Medical Devices, Products & Services

Cellular, Molecular, Genomic, Pharmaceutical & Regenerative Medicine

Sensing & Automation Technologies

STEM Plan Categories

Business Plan

Biological/medical

Physical/engineering

Earth/space/environmental

 

What is the difference between a STEM Commercialization and a STEM Business Plan?

STEM Commercialization Plan (Scientific, Technological or Engineering Proof of Concept)

A STEM Commercialization Plan is a written document that describes how a new and/or an existing STEM concept idea or technology (or a combination of multiple new or existing STEM concept idea or technologies) may be applied, or further developed to fill or provide a solution to a marketplace or societal problem, need or opportunity.  In a world of accelerating technological advancement in which literally every current product, service and aspect of life will be continually re-invented in the future, it will likely be the cross fertilization and application of concepts and research from the many new and evolving STEM disciplines where most new product, service and other market opportunities (and jobs) will be developed in the future.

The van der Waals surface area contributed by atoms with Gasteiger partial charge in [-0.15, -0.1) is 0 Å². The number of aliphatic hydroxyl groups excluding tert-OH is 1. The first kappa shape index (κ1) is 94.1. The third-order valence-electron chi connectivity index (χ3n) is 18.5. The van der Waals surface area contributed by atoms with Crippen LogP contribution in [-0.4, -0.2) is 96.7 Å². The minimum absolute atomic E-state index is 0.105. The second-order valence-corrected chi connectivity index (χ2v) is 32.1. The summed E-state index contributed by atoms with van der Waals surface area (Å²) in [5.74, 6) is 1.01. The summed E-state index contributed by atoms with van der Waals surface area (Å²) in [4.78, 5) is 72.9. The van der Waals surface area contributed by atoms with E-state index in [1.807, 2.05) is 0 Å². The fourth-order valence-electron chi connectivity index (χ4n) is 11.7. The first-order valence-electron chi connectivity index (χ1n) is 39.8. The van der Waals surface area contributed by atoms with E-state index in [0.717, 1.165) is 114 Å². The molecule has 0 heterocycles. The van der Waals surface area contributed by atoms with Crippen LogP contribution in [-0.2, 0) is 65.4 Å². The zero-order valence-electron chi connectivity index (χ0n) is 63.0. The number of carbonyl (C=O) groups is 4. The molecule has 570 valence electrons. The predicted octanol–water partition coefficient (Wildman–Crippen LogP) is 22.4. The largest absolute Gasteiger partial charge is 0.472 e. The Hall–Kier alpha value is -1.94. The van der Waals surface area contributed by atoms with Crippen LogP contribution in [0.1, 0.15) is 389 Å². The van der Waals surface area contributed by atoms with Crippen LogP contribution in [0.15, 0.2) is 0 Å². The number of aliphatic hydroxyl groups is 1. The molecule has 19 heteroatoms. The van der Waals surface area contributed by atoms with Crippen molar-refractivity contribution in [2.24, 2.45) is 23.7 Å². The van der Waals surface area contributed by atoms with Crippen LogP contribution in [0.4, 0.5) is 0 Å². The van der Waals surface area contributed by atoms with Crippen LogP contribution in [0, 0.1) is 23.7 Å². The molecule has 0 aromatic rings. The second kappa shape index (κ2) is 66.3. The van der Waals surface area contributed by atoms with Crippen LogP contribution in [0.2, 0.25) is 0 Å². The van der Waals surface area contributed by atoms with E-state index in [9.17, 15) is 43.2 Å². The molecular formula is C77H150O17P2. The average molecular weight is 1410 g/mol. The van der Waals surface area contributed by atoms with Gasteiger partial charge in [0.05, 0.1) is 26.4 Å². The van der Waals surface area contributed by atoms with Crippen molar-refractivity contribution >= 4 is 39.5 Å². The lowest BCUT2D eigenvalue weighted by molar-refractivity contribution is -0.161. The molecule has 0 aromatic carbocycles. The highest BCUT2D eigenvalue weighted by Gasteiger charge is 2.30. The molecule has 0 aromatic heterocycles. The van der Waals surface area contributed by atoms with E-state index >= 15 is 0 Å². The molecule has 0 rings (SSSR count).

Thus, the objective of a STEM Commercialization Plan is to conceive, research and develop how new or existing STEM concepts and ideas might be applied to develop the new products and services of the future.  As such, a STEM Commercialization Plan includes both a persuasive science and technology assessment and plan, coupled with a discussion of the concept s likely commercial feasibility and viability.

This type of Plan is typically developed by a STEM researcher or practitioner skilled in the various STEM disciplines who conceives and develops the idea, and ideally obtains intellectual property protection for his/her concept idea.  Typically the type of person or team that develops this type of plan is a scientist as opposed to a business person.  A student who develops a STEM Commercialization Plan can expect that his or her plan will be judged by a team of STEM academics, researchers and/or practitioners who will be especially interested in the quality of the student s science and technology assessment and research plan, as well as in the commercial feasibility of their proposal.  


STEM BUSINESS PLAN (BUSINESS & FINANCIAL PROOF OF CONCEPT)